Users feel a connection to a brand that they can relate to culture, geographical area, community and the importance to others. For this reason, consumers have a dissimilar fondness for brands that correspond to a means to experience connection. For example, consumer A is in a foreign country and his aspiration is to be individually enhanced by connecting to the location. In an attempt to do so consumer A ensures that, he is consistently at close proximity to the local tour guide so that he can impart the nature of the place. This involves having the knowledge of what it means to be part of that community or nationality this in turn establishes the connection to that place for consumer A. Connection is promoted by the consumer’s desire to be part of other like-minded individuals this aids in fitting in with a place or society (Arnould. Price & Malshe, 2006, 325).
The show of importance for a location or society is replicated in consumption behavior. Users will have the desire to buy something just because it is a recollection of a place they visited. However, some of the consumers feel the link between acceptance by the masses and authenticity may not necessarily lead to consumption or acceptance of a brand.

Feeling Virtuous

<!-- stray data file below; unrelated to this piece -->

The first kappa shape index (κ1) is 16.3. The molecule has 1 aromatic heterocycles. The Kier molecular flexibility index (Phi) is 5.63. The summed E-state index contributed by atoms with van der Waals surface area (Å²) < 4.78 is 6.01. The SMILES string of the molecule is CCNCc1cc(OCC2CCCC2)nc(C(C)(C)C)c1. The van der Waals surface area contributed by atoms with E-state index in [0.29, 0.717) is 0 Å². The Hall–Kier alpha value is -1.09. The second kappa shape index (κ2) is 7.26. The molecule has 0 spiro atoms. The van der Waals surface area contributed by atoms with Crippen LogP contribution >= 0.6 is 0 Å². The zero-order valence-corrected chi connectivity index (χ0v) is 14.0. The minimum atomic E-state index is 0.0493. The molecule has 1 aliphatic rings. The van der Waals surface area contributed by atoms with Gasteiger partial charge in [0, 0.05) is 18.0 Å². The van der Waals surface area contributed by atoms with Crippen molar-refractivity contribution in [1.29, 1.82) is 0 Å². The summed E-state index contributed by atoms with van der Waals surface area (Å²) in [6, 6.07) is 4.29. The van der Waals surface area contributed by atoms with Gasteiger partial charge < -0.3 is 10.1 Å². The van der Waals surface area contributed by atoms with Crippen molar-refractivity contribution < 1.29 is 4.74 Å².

In certain occurrences a product, place or action may be judged as inauthentic due to undefined moral grounds. A consumer might prefer to visit a certain destination because they feel it goes hand in hand with their religious belief of self-nourishment (Beverland, Lindgreen & Vink, 2008, 10). Majority of Muslims decide to visit Saudi Arabia for the pilgrimage rather than stay in other countries because they feel active in living their values. The same can be said for brands that have gone through bad publicity such as Nike and McDonald’s. Nike has been accused of ill-treating workers through making them work for long hours with very little pay. McDonald’s was exposed by a book that signs off their products as bad for public consumption. The outcomes for both brands was declined sales despite each of the company’s efforts to redeem themselves through corporate social responsibility campaigns the public viewed both corporations as inauthentic. However, some consumers feel that the fact a corporation like McDonald is delivering the same product the same way and in the same environment every time it makes it authentic.